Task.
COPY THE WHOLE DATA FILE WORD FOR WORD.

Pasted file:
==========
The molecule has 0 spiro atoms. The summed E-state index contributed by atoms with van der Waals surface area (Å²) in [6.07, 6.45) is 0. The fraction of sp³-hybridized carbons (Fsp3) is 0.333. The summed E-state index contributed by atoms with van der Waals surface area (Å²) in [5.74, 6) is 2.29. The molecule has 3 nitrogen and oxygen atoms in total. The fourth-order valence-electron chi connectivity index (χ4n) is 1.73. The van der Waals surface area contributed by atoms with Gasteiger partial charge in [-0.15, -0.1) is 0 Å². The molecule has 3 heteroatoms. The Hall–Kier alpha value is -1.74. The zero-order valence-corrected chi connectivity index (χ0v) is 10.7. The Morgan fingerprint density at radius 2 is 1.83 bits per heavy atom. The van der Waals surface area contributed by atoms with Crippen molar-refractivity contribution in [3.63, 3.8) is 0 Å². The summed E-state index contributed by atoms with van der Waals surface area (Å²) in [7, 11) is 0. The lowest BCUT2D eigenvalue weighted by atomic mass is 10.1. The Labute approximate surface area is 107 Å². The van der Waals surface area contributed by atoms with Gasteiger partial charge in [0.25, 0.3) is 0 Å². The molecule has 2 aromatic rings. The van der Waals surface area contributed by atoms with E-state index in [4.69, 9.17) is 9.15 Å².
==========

The molecule has 0 spiro atoms. The summed E-state index contributed by atoms with van der Waals surface area (Å²) in [6.07, 6.45) is 0. The fraction of sp³-hybridized carbons (Fsp3) is 0.333. The summed E-state index contributed by atoms with van der Waals surface area (Å²) in [5.74, 6) is 2.29. The molecule has 3 nitrogen and oxygen atoms in total. The fourth-order valence-electron chi connectivity index (χ4n) is 1.73. The van der Waals surface area contributed by atoms with Gasteiger partial charge in [-0.15, -0.1) is 0 Å². The molecule has 3 heteroatoms. The Hall–Kier alpha value is -1.74. The zero-order valence-corrected chi connectivity index (χ0v) is 10.7. The Morgan fingerprint density at radius 2 is 1.83 bits per heavy atom. The van der Waals surface area contributed by atoms with Crippen molar-refractivity contribution in [3.63, 3.8) is 0 Å². The summed E-state index contributed by atoms with van der Waals surface area (Å²) in [7, 11) is 0. The lowest BCUT2D eigenvalue weighted by atomic mass is 10.1. The Labute approximate surface area is 107 Å². The van der Waals surface area contributed by atoms with Gasteiger partial charge in [0.25, 0.3) is 0 Å². The molecule has 2 aromatic rings. The van der Waals surface area contributed by atoms with E-state index in [4.69, 9.17) is 9.15 Å².